Become a Member

Get access to more than 30 brands, premium video, exclusive content, events, mapping, and more.

Already have an account? Sign In

Become a Member

Get access to more than 30 brands, premium video, exclusive content, events, mapping, and more.

Already have an account? Sign In



Lynx Ruling Likely to Affect Skiers and Ski Areas


Heading out the door? Read this article on the new Outside+ app available now on iOS devices for members! Download the app.

Vail, CO, Mar. 29-Last week, after years of debate and study, the U.S. Fish and Wildlife Service added the Canada lynx to its list of “threatened” species.

This new official designation means that both wildlife officials and developers alike will have to give new scrutiny to development plans in and around National Forest lands that serve as Lynx habitat.

While details of the formal lynx conservation plan have yet to be made public, the listing will mean increased scrutiny for any project on federal land that may affect lynx habitat, especially in the Rocky Mountain region where numerous ski areas currently exist.

The long-term affects may impact future ski area expansion, increased snowmaking, grooming, and other on-mountain activities.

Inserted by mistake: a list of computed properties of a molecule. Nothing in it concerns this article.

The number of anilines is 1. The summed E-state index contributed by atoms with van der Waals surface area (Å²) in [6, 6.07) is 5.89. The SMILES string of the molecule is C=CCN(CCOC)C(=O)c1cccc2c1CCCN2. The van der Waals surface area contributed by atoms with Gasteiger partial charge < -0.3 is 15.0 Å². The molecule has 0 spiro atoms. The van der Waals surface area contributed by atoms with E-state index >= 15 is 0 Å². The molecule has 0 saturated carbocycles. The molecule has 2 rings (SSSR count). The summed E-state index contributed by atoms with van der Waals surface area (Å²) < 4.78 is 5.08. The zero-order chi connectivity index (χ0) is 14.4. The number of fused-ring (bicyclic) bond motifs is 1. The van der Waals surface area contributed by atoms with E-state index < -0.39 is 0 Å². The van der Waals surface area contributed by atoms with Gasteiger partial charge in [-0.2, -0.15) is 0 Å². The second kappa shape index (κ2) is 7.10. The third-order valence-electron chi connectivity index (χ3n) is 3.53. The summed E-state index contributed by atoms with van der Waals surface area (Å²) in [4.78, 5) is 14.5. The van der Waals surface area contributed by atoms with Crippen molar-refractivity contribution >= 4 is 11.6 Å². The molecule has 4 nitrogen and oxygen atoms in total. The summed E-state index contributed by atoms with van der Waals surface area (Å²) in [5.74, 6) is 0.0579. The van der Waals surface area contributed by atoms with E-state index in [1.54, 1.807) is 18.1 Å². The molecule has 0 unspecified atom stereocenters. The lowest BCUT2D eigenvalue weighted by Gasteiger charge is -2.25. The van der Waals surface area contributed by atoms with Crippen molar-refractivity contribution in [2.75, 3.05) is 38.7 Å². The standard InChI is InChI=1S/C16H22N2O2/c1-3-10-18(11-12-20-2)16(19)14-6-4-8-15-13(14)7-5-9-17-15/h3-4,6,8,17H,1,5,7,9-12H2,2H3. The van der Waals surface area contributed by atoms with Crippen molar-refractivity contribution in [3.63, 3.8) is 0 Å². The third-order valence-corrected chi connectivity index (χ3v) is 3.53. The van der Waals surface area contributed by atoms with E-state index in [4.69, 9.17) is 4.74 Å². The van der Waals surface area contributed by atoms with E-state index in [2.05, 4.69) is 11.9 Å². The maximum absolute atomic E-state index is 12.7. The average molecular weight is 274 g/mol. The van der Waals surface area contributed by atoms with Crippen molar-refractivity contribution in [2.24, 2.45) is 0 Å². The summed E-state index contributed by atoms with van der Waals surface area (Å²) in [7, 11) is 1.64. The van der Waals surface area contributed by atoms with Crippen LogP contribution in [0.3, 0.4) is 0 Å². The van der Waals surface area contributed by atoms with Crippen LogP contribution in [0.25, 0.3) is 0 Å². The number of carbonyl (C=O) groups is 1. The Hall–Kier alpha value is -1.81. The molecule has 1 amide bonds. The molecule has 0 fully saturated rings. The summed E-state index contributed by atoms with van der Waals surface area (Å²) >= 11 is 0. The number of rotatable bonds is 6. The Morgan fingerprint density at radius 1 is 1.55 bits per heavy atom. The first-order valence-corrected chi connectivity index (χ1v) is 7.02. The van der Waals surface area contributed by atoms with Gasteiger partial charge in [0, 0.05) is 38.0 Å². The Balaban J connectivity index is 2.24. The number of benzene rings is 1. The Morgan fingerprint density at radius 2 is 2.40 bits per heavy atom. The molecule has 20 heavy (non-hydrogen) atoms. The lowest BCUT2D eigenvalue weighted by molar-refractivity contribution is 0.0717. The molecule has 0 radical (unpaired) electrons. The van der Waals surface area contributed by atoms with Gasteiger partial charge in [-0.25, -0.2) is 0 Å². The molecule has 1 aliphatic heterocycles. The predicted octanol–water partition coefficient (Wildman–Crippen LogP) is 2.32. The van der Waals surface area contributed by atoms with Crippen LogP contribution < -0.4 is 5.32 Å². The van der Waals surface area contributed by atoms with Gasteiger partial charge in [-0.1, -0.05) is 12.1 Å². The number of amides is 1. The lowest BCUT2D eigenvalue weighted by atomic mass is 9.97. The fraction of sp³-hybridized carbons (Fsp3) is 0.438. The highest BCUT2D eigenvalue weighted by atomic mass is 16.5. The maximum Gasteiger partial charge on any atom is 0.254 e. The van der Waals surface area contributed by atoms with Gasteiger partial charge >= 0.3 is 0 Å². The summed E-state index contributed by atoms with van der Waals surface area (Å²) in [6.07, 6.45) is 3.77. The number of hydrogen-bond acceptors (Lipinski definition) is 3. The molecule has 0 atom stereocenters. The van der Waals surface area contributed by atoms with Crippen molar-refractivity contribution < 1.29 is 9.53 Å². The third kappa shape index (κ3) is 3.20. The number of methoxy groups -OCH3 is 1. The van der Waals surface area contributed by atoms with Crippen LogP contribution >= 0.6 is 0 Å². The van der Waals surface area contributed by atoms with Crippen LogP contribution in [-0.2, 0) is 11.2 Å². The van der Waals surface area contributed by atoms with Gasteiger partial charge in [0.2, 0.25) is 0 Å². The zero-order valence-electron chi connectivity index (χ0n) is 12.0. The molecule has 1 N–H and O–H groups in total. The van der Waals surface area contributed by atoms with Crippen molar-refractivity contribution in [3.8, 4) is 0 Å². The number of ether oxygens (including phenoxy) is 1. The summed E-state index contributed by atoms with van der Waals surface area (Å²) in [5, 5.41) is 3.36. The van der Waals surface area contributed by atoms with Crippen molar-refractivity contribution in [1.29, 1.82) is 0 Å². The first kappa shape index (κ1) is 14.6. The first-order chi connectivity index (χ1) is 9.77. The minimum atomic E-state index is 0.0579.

“We really don’t know what the changes will be,” said Paul Witt, spokesman for Vail Resorts, owners of Vail, Beaver Creek Keystone and Breckenridge, all of which are located in moderate-to-prime lynx habitat. “Obviously there are going to be some impacts because many ski areas operate in areas that have been designated as lynx habitat, and with the new listing, there are some new rules and regulation that we’re all going to have to take a look at.”

According to the U.S. Forest Service, that may even mean going back and taking another look at projects that have already been approved. However, Witt added that all Vail Resorts expansion plans have had the lynx in mind from day one.

“We anticipated this ruling for a long time,” said Witt. “We may have to reexamine the work that we’ve done, but I don’t necessarily think we’ll have to do any new work.”

However, new projects may include more governmental red tape because the Endangered Species Act requires that all federal projects go through the U.S. Fish and Wildlife Service. The Forest Service and the USFWS have been informally communicating on several current projects, including increased snowmaking at Vail and Copper Mountain and terrain expansions at Keystone and Breckenridge. Now the Fish and Wildlife Service will also review those projects.

In addition, any future increase in on-mountain use, such as night skiing, additional cross-country trails, and night tubing activities may also come under new restrictions.

However, it is expected to take some time for studies to be completed in those areas to see just what impacts those activities impose on the lynx. “Is this going to affect us? And if so how?” Witt asked. “We just don’t know yet.”